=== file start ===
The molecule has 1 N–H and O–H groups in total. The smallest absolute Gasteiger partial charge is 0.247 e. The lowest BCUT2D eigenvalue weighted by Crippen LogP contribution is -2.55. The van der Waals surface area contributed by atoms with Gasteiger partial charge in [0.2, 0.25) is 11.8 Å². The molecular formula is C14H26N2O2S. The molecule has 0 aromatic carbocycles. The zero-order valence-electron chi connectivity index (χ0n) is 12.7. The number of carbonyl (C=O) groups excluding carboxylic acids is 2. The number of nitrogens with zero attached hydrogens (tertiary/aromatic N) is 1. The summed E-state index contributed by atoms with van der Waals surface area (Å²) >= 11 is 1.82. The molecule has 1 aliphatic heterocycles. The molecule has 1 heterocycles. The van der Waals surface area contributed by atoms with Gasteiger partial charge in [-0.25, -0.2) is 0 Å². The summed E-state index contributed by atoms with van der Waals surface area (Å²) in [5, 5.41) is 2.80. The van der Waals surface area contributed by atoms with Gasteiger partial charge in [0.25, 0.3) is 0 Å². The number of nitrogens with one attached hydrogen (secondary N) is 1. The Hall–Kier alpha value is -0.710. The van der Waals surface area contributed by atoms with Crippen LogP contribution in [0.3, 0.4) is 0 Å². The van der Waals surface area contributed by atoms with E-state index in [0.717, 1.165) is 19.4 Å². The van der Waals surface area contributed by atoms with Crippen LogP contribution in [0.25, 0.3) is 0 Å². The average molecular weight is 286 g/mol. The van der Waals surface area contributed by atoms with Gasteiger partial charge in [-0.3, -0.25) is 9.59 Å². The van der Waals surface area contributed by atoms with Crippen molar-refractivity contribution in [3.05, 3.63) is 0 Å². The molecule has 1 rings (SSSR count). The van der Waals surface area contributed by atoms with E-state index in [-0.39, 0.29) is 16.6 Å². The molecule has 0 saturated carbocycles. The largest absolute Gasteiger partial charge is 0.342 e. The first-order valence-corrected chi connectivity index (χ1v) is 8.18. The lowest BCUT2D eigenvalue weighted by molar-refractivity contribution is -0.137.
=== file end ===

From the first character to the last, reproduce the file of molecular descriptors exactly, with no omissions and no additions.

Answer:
The molecule has 1 N–H and O–H groups in total. The smallest absolute Gasteiger partial charge is 0.247 e. The lowest BCUT2D eigenvalue weighted by Crippen LogP contribution is -2.55. The van der Waals surface area contributed by atoms with Gasteiger partial charge in [0.2, 0.25) is 11.8 Å². The molecular formula is C14H26N2O2S. The molecule has 0 aromatic carbocycles. The zero-order valence-electron chi connectivity index (χ0n) is 12.7. The number of carbonyl (C=O) groups excluding carboxylic acids is 2. The number of nitrogens with zero attached hydrogens (tertiary/aromatic N) is 1. The summed E-state index contributed by atoms with van der Waals surface area (Å²) >= 11 is 1.82. The molecule has 1 aliphatic heterocycles. The molecule has 1 heterocycles. The van der Waals surface area contributed by atoms with Gasteiger partial charge in [-0.25, -0.2) is 0 Å². The summed E-state index contributed by atoms with van der Waals surface area (Å²) in [5, 5.41) is 2.80. The van der Waals surface area contributed by atoms with Gasteiger partial charge in [0.25, 0.3) is 0 Å². The number of nitrogens with one attached hydrogen (secondary N) is 1. The Hall–Kier alpha value is -0.710. The van der Waals surface area contributed by atoms with Crippen LogP contribution in [0.3, 0.4) is 0 Å². The van der Waals surface area contributed by atoms with E-state index in [0.717, 1.165) is 19.4 Å². The van der Waals surface area contributed by atoms with Crippen LogP contribution in [0.25, 0.3) is 0 Å². The average molecular weight is 286 g/mol. The van der Waals surface area contributed by atoms with Gasteiger partial charge in [-0.3, -0.25) is 9.59 Å². The van der Waals surface area contributed by atoms with Crippen molar-refractivity contribution in [3.05, 3.63) is 0 Å². The molecule has 1 rings (SSSR count). The van der Waals surface area contributed by atoms with E-state index in [-0.39, 0.29) is 16.6 Å². The molecule has 0 saturated carbocycles. The largest absolute Gasteiger partial charge is 0.342 e. The first-order valence-corrected chi connectivity index (χ1v) is 8.18. The lowest BCUT2D eigenvalue weighted by molar-refractivity contribution is -0.137.